Being set up as an "expert" can backfire big time. You've probably seen this happen, yourself.
Former Republican presidential candidate Ben Carson had just such a backfire moment during an interview with MSNBC reporter Katty Kay last fall. Asked whether he was claiming that the women accusing Donald Trump of sexual assault were lying, Carson went off the rails. "Stop, stop, stop. Stop!" he demanded. "Hey, can you turn her microphone off, please?" Big mistake.
On the other hand, being set up as an expert can result in huge wins. Recently, I spoke on a panel at ad:tech with Facebook’s head of data. The discussion was about how to leverage Facebook as a marketing channel, so I was immediately seen as a peer to the head of data at Facebook.
That’s the power public speaking can bring: The moment you’re on stage at an event, you’re seen as an expert; you’ve immediately established yourself. People naturally believe you know what you’re talking about, just because you’re out in front. (Exhibit A: After that panel, I was approached by a company that ended up spending several million dollars on Facebook advertising with my company.)
So, let's say your first panel discussion is coming up, and you’re freaking out. That’s understandable: Seventy-four percent of people suffer from speech anxiety. Couple that with off-the-cuff questions, and you may very well fumble at that first panel.
But a common rookie mistake is to prepare. Yes, you read that right: to prepare. A lot of first-time panelists rehearse, but I don’t think that's a good idea before a panel discussion because it’s too easy to over-prep. Then, you find yourself simply spouting a monologue rather than listening and responding to the other panelists. Big mistake No. 2.
Instead, join panels only where you can speak to the subject matter on the spot. If you’re not an expert and you can’t actually answer questions on the fly, you shouldn’t be on that panel; tou’re not an expert. You won’t come off as authentic, and that will hurt you more than it will help you. Authenticity is key.
But, take heart. Because while prepping beforehand may be useless, there are still things you can do to hit a home run at your first panel discussion:
1. Break the fourth wall.
In a recent survey from Prezi, audience members at a panel admitted doing a lot of things other than paying attention. Twenty-eight percent said they texted; 27 percent checked email; and 17 percent even said they fell asleep.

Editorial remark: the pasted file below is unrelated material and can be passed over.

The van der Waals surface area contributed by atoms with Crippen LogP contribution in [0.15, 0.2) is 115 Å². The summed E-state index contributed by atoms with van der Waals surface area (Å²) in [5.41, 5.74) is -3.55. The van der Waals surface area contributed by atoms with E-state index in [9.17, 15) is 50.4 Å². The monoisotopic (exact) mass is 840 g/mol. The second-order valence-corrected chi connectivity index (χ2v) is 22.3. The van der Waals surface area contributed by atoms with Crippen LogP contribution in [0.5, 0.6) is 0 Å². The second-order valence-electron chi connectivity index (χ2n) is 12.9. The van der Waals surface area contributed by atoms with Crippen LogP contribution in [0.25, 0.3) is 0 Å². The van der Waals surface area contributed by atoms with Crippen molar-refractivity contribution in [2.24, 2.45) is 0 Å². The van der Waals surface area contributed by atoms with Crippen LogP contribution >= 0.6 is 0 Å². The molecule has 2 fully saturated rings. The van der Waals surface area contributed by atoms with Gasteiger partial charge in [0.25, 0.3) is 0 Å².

You know you’ve done these things, too.
To combat these audience responses, I ask show-of-hands questions. An example is the time I was trying to prove that search-engine marketing doesn’t work for fashion: “Show of hands: Who here has recently Googled ‘t-shirt’ when they wanted to buy a t-shirt?” No one raised any hands, of course, which illustrated my point perfectly.
Remember, at the end of the day, your conversation is for the audience. When you’re talking to two people, you don’t exclude one just because the other asked a question. You include them both. Great panel discussions involve the panelists the moderator and the audience.
2. Embrace controversy.
I was once part of a panel where the other panelists were giving a jewelry company terrible advice. They had no expertise in the area, but that didn't stop them: They were telling the jewelry entrepreneur to participate in gifting suites to get her product in front of people. Because companies are charged for that exposure and oversaturating kills ROI, this was terrible advice. And I said so.
That was a good thing, and not just because it saved that entrepreneur a lot of money. Controversy keeps the conversation interesting. When was the last time you enjoyed a conversation in which every person agreed 100 percent?
Of course, this doesn’t give you free rein to be a jerk. Don’t interrupt people and insist your opinion is the only right one. If you’re on a panel where you really belong, your expertise allows you to make statements such as, “I don’t agree, and here’s why . . . ” So, own it. There's no need for animosity or unprofessional behavior. Just don’t be afraid to speak up if you’re the only dissenting voice.
3. Stick around for questions.
After a discussion, people are going to want to grab you and talk. So, let them.
One CEO has described how she saw 38 percent of her business come in from speaking at events. That’s a sizable chunk of business. But the potential goes even further: New connections can also lead to more press or new employees. After I spoke at the University of Southern California, I hired three new employees and formed a new business partnership -- just from that one discussion and the networking I did afterward.
Now, you can’t always be self-serving. Not every person who talks to you will be a valuable contact, but you owe each of these people your attention anyway. If someone approaches with a question that deserves a longer answer, offer to take the visitor's card and follow up later. Then you can decide whether you want to call or email to answer the question.
Don’t let opportunities slip away by disappearing immediately after the panel ends.
Related: How to Successfully Moderate a Panel
Panel discussions? They can be nerve-racking, all right, but they’re worth it. Besides receiving great exposure for your company and yourself, you’ll also meet new people and learn new things. And that's always a good thing.
And, hopefully, close some business while you’re at it.